Whistleblowers: UCE serves court order on defiant ex-lecturer

July 19, 2002

The University of Central England has begun court proceedings to recover almost £10,000 it claims was wrongly paid to former lecturer Elizabeth Hall, after a THES investigation found that she had lied to overturn her dismissal from UCE in 1996.

The THES reported in January that Ms Hall, who runs a business selling essays to students, was dismissed from UCE after complaints from her colleagues about a "failure of conduct".

She successfully appealed against the dismissal, claiming that her mother had suffered a stroke and required frequent care. She has since admitted that she forged a doctor's note to save her UCE job.

UCE this week confirmed that its lawyers, Shakespeare's, had served a court order on Ms Hall, seeking the return of £9,700 that was paid to her after her dismissal was overturned and she returned to work for several months.

A UCE spokesman said: "All the papers have been correctly and properly served, and we have a cast-iron claim. The university will use all possible legal means to achieve recovery of this money and will prosecute the case with determination."

Ms Hall said The THES 's "facts are incorrect". She claims that long periods of absence preceding her dismissal from the university were a result of stress-related illness brought on by difficulties at UCE.

"If any claim is made against me at any stage by UCE, there will be a vigorous and robust response of a counter claim against UCE for its behaviour during the period running up to, during and immediately following my serious mental health problems," she said.

York St John College settles discrimination row

York St John College has settled a three-year discrimination row with disabled lecturer Claire Hobbs after twice attempting to deny that she was disabled.

The THES reported in June 2000 that the University of Leeds college had failed to quash Dr Hobbs's claims at an employment tribunal. When faced with allegations that it had discriminated against her on the grounds of her disability, it argued unsuccessfully that she was not disabled under the terms of the Disability Discrimination Act.

The college had been claiming financial support for Dr Hobbs, who has muscular problems, under the government's access to work scheme for disabled people.

An appeal by the college was thrown out last year. Last month, just before the substance of the case was about to be heard for the first time in full, the college reached an out-of-court settlement with Dr Hobbs.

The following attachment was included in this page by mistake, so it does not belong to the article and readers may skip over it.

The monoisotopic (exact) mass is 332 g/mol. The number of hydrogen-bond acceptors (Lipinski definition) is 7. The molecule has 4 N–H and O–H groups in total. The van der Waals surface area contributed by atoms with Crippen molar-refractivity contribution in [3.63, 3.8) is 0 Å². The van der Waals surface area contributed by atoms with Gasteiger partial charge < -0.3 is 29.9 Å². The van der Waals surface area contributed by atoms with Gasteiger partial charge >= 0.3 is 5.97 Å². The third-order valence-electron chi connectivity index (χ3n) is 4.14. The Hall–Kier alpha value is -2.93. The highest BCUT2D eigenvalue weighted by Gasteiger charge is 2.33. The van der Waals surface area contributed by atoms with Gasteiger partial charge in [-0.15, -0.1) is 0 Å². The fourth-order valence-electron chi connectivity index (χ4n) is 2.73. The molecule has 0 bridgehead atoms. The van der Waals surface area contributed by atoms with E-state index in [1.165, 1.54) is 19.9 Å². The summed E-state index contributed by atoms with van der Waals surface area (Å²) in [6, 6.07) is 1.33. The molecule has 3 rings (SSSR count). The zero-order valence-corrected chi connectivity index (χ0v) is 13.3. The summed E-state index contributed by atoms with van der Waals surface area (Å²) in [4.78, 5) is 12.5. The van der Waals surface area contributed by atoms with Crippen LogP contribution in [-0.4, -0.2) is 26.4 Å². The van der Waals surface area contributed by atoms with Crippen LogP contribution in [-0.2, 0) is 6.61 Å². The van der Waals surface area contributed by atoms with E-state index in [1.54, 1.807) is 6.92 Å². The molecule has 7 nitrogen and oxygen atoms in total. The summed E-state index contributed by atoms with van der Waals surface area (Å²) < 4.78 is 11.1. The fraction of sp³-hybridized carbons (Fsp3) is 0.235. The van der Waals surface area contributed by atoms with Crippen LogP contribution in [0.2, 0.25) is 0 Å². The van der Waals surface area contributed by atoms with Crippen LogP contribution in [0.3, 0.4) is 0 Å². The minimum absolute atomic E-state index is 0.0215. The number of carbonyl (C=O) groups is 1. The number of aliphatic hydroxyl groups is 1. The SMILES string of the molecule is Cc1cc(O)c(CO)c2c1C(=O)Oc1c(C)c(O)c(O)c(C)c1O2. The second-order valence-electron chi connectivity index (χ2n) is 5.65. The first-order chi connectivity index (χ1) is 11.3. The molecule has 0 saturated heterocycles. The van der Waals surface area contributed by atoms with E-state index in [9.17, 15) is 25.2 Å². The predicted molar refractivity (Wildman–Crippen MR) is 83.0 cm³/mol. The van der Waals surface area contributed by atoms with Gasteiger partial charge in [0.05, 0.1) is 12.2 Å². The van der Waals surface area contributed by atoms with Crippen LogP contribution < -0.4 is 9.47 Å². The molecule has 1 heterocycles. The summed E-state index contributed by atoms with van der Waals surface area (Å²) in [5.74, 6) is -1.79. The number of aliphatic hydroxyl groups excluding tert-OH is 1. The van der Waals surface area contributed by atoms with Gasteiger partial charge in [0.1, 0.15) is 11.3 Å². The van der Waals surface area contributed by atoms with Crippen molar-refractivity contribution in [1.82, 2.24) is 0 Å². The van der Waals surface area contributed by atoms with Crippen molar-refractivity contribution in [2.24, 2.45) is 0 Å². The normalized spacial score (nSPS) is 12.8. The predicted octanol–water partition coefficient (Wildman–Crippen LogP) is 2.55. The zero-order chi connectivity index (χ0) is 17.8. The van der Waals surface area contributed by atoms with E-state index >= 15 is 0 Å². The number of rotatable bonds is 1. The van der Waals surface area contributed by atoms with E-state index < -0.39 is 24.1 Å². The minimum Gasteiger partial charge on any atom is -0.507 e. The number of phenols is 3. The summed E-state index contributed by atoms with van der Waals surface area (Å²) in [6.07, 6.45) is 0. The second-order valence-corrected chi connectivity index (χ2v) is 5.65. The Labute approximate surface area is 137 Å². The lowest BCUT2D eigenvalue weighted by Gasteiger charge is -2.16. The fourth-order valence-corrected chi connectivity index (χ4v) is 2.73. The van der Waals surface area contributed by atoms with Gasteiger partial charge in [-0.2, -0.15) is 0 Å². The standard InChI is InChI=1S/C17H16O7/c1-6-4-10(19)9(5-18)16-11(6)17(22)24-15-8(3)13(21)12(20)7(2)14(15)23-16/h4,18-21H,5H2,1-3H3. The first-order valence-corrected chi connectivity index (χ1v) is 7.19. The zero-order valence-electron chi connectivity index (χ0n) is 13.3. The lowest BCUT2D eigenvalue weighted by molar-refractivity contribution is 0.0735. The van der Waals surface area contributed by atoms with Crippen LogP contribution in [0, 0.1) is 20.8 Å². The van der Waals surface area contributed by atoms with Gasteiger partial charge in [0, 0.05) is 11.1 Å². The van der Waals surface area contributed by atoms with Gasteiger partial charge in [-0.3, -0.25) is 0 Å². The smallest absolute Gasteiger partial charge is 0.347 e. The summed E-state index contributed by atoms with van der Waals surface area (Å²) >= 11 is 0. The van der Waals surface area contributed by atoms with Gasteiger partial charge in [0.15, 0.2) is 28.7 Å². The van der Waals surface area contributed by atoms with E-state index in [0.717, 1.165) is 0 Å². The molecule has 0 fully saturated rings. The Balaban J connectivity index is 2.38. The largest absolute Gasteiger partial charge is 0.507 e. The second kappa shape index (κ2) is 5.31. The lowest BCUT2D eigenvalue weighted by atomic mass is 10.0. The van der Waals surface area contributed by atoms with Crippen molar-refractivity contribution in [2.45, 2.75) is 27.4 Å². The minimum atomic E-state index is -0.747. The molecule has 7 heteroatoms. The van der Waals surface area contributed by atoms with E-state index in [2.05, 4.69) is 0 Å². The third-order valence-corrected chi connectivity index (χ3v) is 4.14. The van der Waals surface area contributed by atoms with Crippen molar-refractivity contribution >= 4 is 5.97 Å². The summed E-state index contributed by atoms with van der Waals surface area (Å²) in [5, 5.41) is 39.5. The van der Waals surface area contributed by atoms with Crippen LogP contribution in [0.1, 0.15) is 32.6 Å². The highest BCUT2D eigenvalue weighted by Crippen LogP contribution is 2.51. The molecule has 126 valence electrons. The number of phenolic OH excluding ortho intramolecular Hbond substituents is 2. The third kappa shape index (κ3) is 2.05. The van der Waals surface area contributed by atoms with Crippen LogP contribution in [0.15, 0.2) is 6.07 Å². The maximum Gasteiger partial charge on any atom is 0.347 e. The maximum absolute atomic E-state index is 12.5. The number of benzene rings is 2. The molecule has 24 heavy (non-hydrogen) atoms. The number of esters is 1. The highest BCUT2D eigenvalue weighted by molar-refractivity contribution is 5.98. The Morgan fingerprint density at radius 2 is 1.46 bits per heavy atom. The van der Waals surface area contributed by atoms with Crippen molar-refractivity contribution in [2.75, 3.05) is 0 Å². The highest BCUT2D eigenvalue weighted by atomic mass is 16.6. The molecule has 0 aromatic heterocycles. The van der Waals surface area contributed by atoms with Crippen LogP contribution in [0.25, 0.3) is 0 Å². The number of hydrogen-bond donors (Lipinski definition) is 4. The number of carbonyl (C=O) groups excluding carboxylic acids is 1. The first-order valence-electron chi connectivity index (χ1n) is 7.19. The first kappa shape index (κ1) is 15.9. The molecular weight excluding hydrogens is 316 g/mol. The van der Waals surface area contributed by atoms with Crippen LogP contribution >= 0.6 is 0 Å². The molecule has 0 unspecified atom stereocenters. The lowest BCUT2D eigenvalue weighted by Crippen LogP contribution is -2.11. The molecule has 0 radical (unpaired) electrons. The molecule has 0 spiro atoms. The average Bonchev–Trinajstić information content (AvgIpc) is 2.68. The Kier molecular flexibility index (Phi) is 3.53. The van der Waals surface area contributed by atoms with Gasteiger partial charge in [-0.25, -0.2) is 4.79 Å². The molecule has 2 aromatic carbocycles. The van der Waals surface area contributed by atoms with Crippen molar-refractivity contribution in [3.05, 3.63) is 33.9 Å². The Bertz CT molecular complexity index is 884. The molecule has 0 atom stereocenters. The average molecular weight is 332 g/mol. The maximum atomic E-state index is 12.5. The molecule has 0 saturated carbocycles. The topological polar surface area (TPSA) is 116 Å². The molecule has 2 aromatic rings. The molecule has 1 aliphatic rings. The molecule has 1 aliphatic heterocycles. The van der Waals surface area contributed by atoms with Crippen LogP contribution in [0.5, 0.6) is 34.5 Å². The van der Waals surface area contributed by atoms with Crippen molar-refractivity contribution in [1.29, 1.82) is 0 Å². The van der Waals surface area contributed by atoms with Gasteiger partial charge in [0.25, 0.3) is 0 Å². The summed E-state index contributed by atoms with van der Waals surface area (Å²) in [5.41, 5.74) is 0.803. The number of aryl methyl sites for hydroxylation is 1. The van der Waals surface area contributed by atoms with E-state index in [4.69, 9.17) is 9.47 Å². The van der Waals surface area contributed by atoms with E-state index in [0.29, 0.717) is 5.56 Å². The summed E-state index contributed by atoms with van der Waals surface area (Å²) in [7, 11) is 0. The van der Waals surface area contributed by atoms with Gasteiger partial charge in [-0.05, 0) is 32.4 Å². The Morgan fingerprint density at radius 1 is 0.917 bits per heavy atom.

Dr Hobbs, who will not return to the college, said: "Settlement was not without serious reservation. The toll of fighting for three years to establish what had already been unequivocally accepted (namely that I am disabled) is nigh-on intolerable."

Evans fails in effort to overhaul Cambridge

The High Court has thrown out a claim for a judicial review of Cambridge University's procedures for promoting academic staff, ruling that aggrieved staff have no recourse to public law on private employment and contractual matters.

Dismissing the claim by history lecturer Gill Evans last week, Justice Scott Baker said that although Oxford and Cambridge had a unique status in public law, academics' grievances about private employment matters were not a matter for the High Court.

Dr Evans was seeking judicial review of the university's decision not to promote her to a personal chair. The THES reported last year that Dr Evans had been recommended for a professorship, which was blocked by a central committee.

Dr Evans claims that her high-profile criticisms of the university's governance and grievances with several key individuals at the university have ruled out a fair hearing of her case for promotion. She said the promotion process is outdated and that the university breached its own rules.

Although the judge praised her "research and erudition", Dr Evans's High Court action fell without any consideration of her claims.

Cambridge registrary Tim Mead said: "We are pleased with the outcome. However, we are sorry that Dr Evans felt that she needed to take this route and that she has wasted so much time, effort and money in the process."

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